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Sen. Ted Kennedy’s Legacy to Indian American Immigrants

India-West, News Report , Richard Springer Posted: Sep 05, 2009

Senator Edward M. “Ted” Kennedy’s death from brain cancer Aug. 25 at the age of 77, while not unanticipated, sent a ripple of sadness through the Indian American community, which benefited enormously from his fervent advocacy for even-handed expansion of legal immigration to the United States.

The fact that there are now more than 2.5 million Indian Americans in this country can be traced directly back to Kennedy’s championing of the Immigration and Nationality Act of 1965, which abolished national-origin quotas existing since 1924 that favored white Europeans, and opened the door for million of Asians to immigrate to the United States.

Since Kennedy was first elected to the U.S. Senate in Massachusetts in 1962, he was characterized by his compassionate lawmaking, working for health care benefits and other social programs for the disadvantaged.

Kennedy led the battle for the Refugee Act of 1980, which ensured humanitarian protections to refugees in overseas camps; and was the chief sponsor of the Civil Rights Act of 1991, which led to the 2006 reauthorization of the Voting Rights Act.

On the international arena, he was one of the first U.S. political figures to publicize the plight of Bangladeshi refugees fleeing brutalities inflicted by the Pakistani Army during a visit to West Bengal and other areas of east India in 1971.

In a 1995 interview with India-West at a 1995 fundraiser at the home of businessman A.J. Patel in Fremont, Calif., Kennedy vehemently opposed any sale of sophisticated weaponry to Pakistan against the dictates of the Pressler Amendment and reiterated his firm belief that immigration in general, and Indian American immigrants in particular, have been a boon to the United States.

“I feel very sad, for I know that Senator Kennedy was a champion of immigration reforms that opened the door for many of us to come to America,” Rajen Anand, executive director of the U.S. Department of Agriculture Center for Nutrition Policy and Promotion, told India-West.

“He was the voice of the poorest of poor people who had no voice. He was at the forefront of providing health care to every American. His absence from the Senate will make it difficult to pass a comprehensive health care bill,” Anand said. “It is a sad day for America and his void will not be easy to overcome.”

U.S. Ambassador to India Timothy J. Roemer called Kennedy an “American hero and a friend of India,” adding that Kennedy championed the poor’s cause “with a lion’s courage and tenacity.”

Karen K. Narasaki, president and executive director of the Asian American Justice Center, said in a statement that even while Kennedy was battling brain cancer (for the past year), “he never stopped fighting for others. Earlier this year, Kennedy was key to passage of the Lilly Ledbetter Fair Pay Act, which restored the right of employees to challenge wage discrimination and which was the first law President Obama signed. He was in the middle of trying to get long sought hate crimes legislation and immigration reform enacted.”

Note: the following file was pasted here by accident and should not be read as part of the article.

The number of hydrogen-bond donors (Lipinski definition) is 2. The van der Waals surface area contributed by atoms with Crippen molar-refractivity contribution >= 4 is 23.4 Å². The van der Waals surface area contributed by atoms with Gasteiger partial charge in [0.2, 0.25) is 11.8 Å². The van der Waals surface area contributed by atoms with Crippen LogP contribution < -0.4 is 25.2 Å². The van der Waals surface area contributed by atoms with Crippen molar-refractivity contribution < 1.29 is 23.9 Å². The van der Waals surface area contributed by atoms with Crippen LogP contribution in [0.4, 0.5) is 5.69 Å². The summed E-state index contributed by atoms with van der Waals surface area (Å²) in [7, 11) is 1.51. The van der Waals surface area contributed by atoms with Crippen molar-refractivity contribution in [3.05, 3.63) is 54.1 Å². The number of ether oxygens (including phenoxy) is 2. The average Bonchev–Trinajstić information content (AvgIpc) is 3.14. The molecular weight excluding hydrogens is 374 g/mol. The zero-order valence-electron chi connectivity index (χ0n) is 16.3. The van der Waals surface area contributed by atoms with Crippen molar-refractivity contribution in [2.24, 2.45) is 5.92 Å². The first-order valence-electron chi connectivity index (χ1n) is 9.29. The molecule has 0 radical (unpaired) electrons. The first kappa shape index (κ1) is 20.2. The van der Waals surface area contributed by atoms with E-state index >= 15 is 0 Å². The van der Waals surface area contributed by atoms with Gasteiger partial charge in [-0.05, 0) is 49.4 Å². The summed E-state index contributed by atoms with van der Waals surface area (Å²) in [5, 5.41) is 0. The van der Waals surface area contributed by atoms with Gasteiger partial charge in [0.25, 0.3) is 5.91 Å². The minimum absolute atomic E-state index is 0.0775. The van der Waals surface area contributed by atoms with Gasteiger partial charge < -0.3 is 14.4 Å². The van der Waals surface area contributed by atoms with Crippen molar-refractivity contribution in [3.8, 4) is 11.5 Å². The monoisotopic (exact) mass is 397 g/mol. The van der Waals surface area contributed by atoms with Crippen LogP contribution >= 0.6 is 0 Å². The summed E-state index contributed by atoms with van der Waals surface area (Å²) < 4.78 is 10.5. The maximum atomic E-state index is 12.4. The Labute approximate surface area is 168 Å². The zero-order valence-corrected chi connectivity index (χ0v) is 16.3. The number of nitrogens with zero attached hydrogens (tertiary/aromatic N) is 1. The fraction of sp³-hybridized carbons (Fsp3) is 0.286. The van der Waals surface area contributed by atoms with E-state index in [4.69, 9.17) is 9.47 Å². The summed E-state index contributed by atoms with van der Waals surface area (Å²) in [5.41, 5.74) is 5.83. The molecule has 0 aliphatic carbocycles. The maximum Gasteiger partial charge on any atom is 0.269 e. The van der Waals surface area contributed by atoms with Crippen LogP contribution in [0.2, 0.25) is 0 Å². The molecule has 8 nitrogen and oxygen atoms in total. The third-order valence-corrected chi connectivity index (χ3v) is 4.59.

Kennedy, however, was not always on the side of India. For example, in 2006 he said he had “severe reservations,” on non-proliferation grounds, on the U.S.-India nuclear deal.

Ramesh Kapur of Boston, a former treasurer of the Democratic Party and a fundraiser in Kennedy’s early Senate campaigns, told PTI that Kennedy was the “unsung hero of Indo-U.S. civilian nuclear deal.”

“Had he lobbied against the civilian nuclear deal as was done by Congressman Edward Markey, it would have been very tough for us to get the bill through the Congress, given the support he enjoyed on both sides of the aisle in the Congress.”

Kapur said Kennedy promised to reverse his vote in the Senate after the Nuclear Suppliers Group approved the deal, but became very ill and could not vote when the bill came before the Senate for final approval late last year.

Even on immigration issues, Kennedy could be a tough negotiator, Inder Singh, chairman of the Global Organization of People of Indian Origin, recalled to India-West.

“I had (an) interaction with (Kennedy) when he introduced an immigration bill in 1986 to reduce the quota of the then 2nd (spouses and unmarried children of legal permanent residents) and 5th preference (immigrant investors creating employment) categories…The immigrant communities relentlessly pursued with him and his office, and brought lot of pressure from Indian and other immigrant communities,” Singh said.

“I was involved in that campaign very actively on behalf of NFIA. He eventually yielded and agreed to keep the 2nd and 5th preference categories quota intact in the 1990 bill that was enacted into law. It was a tough act as many Democrat senators and Congressmen had tremendous regard for him and did not want to openly oppose his bill which was introduced three times in 1986, 1988 and 1990.”

In a statement, U.S.-India Political Action Committee chairman Sanjay Puri summed it up best: “With the death of this truly great American, a chapter has come to an end. But he leaves behind a legacy which will be hard to match. Even if you disagreed with him on an issue, you could never question his commitment to this country and for providing an opportunity for the American dream to every American.”

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